Alexa, Where's My Roomba?

Amazon buys Roomba, inching toward smart home hegemony

Amazon is like an uninvited guest who keeps on making their way back into your home.

Nothing is safe from Amazon. The e-commerce giant is once again satisfying its appetite for buying up companies and is planning to buy iRobot — the company behind Roomba robot vacuum cleaners —for approximately $1.7 billion, or $61 per share.

iRobot has substantially grown the Roomba brand over the years, as evidenced by Amazon’s willingness to pay such an impressive sum for the acquisition. Some customer confidence was lost with the “pooptastrophy” problem, but the vacuum robots have largely rebounded since more people stayed at home during the pandemic and wanted clean homes without needing to do any work.

Considering Amazon is already present in many peoples’ homes with Ring cameras and Amazon Alexa, it makes sense that the company wants even more smart devices in your house. Some will be wary of this dominance, especially as customer data is essentially digital gold these days.

Astro vs. Roomba — It’s hard to say what exactly Amazon’s intentions are with acquiring iRobot. There’s a scenario where Amazon supports iRobots growth even further, as we can see with previous acquisitions like that of Whole Foods. Amazon at this point owns a scary amount of companies in various sectors, including Audible, Goodreads, Ring, Twitch, and the aforementioned Whole Foods. It even acquired the iconic TV and film studio MGM for $8.5 billion.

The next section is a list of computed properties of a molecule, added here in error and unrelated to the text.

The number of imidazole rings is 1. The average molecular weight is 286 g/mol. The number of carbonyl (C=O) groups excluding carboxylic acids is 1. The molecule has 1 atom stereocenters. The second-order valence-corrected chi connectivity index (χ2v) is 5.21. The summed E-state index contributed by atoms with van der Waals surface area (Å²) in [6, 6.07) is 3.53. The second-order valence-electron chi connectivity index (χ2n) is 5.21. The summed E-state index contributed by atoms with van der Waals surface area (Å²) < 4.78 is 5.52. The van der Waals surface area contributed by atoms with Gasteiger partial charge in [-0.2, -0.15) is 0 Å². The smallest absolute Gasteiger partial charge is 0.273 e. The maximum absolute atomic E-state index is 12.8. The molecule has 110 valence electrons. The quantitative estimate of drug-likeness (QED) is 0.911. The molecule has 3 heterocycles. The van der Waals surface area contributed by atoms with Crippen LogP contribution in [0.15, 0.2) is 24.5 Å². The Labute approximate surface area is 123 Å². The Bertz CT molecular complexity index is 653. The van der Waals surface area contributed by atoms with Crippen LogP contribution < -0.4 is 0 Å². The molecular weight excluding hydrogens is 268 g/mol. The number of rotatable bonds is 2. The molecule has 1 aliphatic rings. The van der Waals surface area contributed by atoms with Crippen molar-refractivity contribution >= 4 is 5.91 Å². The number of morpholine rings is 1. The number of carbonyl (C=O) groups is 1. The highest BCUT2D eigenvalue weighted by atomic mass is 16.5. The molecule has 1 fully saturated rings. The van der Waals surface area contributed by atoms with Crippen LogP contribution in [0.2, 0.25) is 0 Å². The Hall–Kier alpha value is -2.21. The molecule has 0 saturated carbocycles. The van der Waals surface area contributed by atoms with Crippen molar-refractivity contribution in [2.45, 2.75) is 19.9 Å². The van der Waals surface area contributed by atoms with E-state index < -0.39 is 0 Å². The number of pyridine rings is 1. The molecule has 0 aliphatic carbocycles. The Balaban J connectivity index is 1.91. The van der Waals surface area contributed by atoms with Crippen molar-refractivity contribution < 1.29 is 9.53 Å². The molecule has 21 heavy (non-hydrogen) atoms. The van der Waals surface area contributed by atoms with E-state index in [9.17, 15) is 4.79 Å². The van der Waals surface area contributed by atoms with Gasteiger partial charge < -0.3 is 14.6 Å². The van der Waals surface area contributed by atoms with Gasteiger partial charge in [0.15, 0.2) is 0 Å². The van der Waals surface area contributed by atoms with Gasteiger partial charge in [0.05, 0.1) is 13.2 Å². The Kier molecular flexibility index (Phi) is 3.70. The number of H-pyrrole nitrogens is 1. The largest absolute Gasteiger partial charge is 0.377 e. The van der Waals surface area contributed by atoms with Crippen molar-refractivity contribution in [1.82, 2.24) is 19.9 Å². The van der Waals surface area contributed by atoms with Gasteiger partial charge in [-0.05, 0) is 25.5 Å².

Amazon could be after iRobot’s technology behind the Roomba.iRobot

This acquisition comes a year after Amazon launched its Astro robot that hasn’t really gained much traction. The Astro was designed for multiple uses, like home security and elderly care, but is essentially just an Alexa device patrolling your home.

Considering the similarities between the Astro and the Roomba, Amazon could incorporate the two devices into one system. This acquisition could also be Amazon’s way of salvaging the Astro. Amazon could also be planning to use iRobot’s Roomba technology for its own warehousing needs, especially since the company released its own warehouse Roomba in June.

For better or worse — It’s too early to tell what Amazon’s plans are with iRobot. For those who are in favor of a fully equipped smart home with Roombas and Astros roaming around, this merger could be a crucial step towards that future.

Let’s just hope future Roombas won’t be linked to Amazon accounts.iRobot

On the other hand, for those who are tired of Amazon creeping its way into everyone’s homes, this represents yet another step toward the company’s smart home dominance. Imagine a world where your Roomba can automatically refill its own cleaning supplies since it’s linked to your Amazon account. To some, it’s the epitome of convenience; to others, it’s a borderline invasion of privacy.